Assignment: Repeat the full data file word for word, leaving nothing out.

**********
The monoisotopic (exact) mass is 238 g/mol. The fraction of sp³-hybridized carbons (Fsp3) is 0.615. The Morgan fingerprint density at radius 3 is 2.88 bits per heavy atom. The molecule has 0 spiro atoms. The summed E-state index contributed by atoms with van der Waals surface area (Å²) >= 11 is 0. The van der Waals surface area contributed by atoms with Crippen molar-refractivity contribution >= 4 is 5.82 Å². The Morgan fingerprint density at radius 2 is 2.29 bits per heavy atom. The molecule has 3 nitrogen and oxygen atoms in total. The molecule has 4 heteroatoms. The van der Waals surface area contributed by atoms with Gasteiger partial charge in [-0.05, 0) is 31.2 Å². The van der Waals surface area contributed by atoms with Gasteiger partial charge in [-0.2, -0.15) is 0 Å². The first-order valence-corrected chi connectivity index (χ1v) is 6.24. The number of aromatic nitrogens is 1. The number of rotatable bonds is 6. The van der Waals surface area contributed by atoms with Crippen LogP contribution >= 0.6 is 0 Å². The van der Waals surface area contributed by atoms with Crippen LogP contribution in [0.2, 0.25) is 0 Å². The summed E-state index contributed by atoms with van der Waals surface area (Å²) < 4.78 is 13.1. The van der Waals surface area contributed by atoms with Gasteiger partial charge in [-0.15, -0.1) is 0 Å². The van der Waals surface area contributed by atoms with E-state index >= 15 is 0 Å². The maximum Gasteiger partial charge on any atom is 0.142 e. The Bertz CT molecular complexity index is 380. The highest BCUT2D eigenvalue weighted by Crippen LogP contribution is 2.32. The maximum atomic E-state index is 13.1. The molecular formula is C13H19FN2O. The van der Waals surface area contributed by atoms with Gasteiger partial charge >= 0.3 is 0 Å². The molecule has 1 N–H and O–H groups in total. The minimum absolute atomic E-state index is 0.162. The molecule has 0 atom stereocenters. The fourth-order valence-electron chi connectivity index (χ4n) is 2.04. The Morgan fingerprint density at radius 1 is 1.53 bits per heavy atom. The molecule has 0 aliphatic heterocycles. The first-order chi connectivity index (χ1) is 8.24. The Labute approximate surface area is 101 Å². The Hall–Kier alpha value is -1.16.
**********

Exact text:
The monoisotopic (exact) mass is 238 g/mol. The fraction of sp³-hybridized carbons (Fsp3) is 0.615. The Morgan fingerprint density at radius 3 is 2.88 bits per heavy atom. The molecule has 0 spiro atoms. The summed E-state index contributed by atoms with van der Waals surface area (Å²) >= 11 is 0. The van der Waals surface area contributed by atoms with Crippen molar-refractivity contribution >= 4 is 5.82 Å². The Morgan fingerprint density at radius 2 is 2.29 bits per heavy atom. The molecule has 3 nitrogen and oxygen atoms in total. The molecule has 4 heteroatoms. The van der Waals surface area contributed by atoms with Gasteiger partial charge in [-0.05, 0) is 31.2 Å². The van der Waals surface area contributed by atoms with Gasteiger partial charge in [-0.2, -0.15) is 0 Å². The first-order valence-corrected chi connectivity index (χ1v) is 6.24. The number of aromatic nitrogens is 1. The number of rotatable bonds is 6. The van der Waals surface area contributed by atoms with Crippen LogP contribution >= 0.6 is 0 Å². The van der Waals surface area contributed by atoms with Crippen LogP contribution in [0.2, 0.25) is 0 Å². The summed E-state index contributed by atoms with van der Waals surface area (Å²) < 4.78 is 13.1. The van der Waals surface area contributed by atoms with Gasteiger partial charge in [-0.15, -0.1) is 0 Å². The van der Waals surface area contributed by atoms with E-state index >= 15 is 0 Å². The maximum Gasteiger partial charge on any atom is 0.142 e. The Bertz CT molecular complexity index is 380. The highest BCUT2D eigenvalue weighted by Crippen LogP contribution is 2.32. The maximum atomic E-state index is 13.1. The molecular formula is C13H19FN2O. The van der Waals surface area contributed by atoms with Gasteiger partial charge >= 0.3 is 0 Å². The molecule has 1 N–H and O–H groups in total. The minimum absolute atomic E-state index is 0.162. The molecule has 0 atom stereocenters. The fourth-order valence-electron chi connectivity index (χ4n) is 2.04. The Morgan fingerprint density at radius 1 is 1.53 bits per heavy atom. The molecule has 0 aliphatic heterocycles. The first-order chi connectivity index (χ1) is 8.24. The Labute approximate surface area is 101 Å². The Hall–Kier alpha value is -1.16.